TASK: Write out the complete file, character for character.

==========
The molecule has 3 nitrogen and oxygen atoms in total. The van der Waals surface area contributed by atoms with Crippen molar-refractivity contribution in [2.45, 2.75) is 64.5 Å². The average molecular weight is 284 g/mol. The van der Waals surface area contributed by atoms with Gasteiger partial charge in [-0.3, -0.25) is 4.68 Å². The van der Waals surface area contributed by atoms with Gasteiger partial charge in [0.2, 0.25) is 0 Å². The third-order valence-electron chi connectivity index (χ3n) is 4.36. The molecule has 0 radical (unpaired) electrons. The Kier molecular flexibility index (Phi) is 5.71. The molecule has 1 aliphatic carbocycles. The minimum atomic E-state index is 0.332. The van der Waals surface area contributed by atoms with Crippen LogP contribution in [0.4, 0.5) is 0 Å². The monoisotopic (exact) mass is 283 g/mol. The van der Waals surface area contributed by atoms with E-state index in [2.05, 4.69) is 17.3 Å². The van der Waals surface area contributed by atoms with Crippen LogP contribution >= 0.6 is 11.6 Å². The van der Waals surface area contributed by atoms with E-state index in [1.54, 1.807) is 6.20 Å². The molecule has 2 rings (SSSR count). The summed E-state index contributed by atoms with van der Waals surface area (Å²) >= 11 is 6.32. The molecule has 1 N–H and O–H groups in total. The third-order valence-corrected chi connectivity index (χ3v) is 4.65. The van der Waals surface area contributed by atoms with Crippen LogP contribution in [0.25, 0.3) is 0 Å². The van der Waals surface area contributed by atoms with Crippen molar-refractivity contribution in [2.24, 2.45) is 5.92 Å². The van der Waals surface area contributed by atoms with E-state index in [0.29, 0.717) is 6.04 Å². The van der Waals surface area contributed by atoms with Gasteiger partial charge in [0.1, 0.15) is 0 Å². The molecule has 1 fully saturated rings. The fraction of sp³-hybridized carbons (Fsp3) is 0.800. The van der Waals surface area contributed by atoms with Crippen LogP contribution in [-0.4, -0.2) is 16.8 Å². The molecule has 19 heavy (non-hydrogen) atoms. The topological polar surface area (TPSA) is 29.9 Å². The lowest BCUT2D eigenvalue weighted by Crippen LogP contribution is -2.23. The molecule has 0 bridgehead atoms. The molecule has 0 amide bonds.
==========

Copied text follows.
The molecule has 3 nitrogen and oxygen atoms in total. The van der Waals surface area contributed by atoms with Crippen molar-refractivity contribution in [2.45, 2.75) is 64.5 Å². The average molecular weight is 284 g/mol. The van der Waals surface area contributed by atoms with Gasteiger partial charge in [-0.3, -0.25) is 4.68 Å². The van der Waals surface area contributed by atoms with Gasteiger partial charge in [0.2, 0.25) is 0 Å². The third-order valence-electron chi connectivity index (χ3n) is 4.36. The molecule has 0 radical (unpaired) electrons. The Kier molecular flexibility index (Phi) is 5.71. The molecule has 1 aliphatic carbocycles. The minimum atomic E-state index is 0.332. The van der Waals surface area contributed by atoms with Crippen LogP contribution in [0.4, 0.5) is 0 Å². The monoisotopic (exact) mass is 283 g/mol. The van der Waals surface area contributed by atoms with E-state index in [2.05, 4.69) is 17.3 Å². The van der Waals surface area contributed by atoms with Crippen LogP contribution >= 0.6 is 11.6 Å². The van der Waals surface area contributed by atoms with E-state index in [1.54, 1.807) is 6.20 Å². The molecule has 2 rings (SSSR count). The summed E-state index contributed by atoms with van der Waals surface area (Å²) >= 11 is 6.32. The molecule has 1 N–H and O–H groups in total. The third-order valence-corrected chi connectivity index (χ3v) is 4.65. The van der Waals surface area contributed by atoms with Crippen LogP contribution in [0.25, 0.3) is 0 Å². The van der Waals surface area contributed by atoms with Crippen molar-refractivity contribution in [2.24, 2.45) is 5.92 Å². The van der Waals surface area contributed by atoms with E-state index in [0.29, 0.717) is 6.04 Å². The van der Waals surface area contributed by atoms with Gasteiger partial charge in [0.1, 0.15) is 0 Å². The molecule has 1 fully saturated rings. The fraction of sp³-hybridized carbons (Fsp3) is 0.800. The van der Waals surface area contributed by atoms with Crippen LogP contribution in [-0.4, -0.2) is 16.8 Å². The molecule has 19 heavy (non-hydrogen) atoms. The topological polar surface area (TPSA) is 29.9 Å². The lowest BCUT2D eigenvalue weighted by Crippen LogP contribution is -2.23. The molecule has 0 bridgehead atoms. The molecule has 0 amide bonds.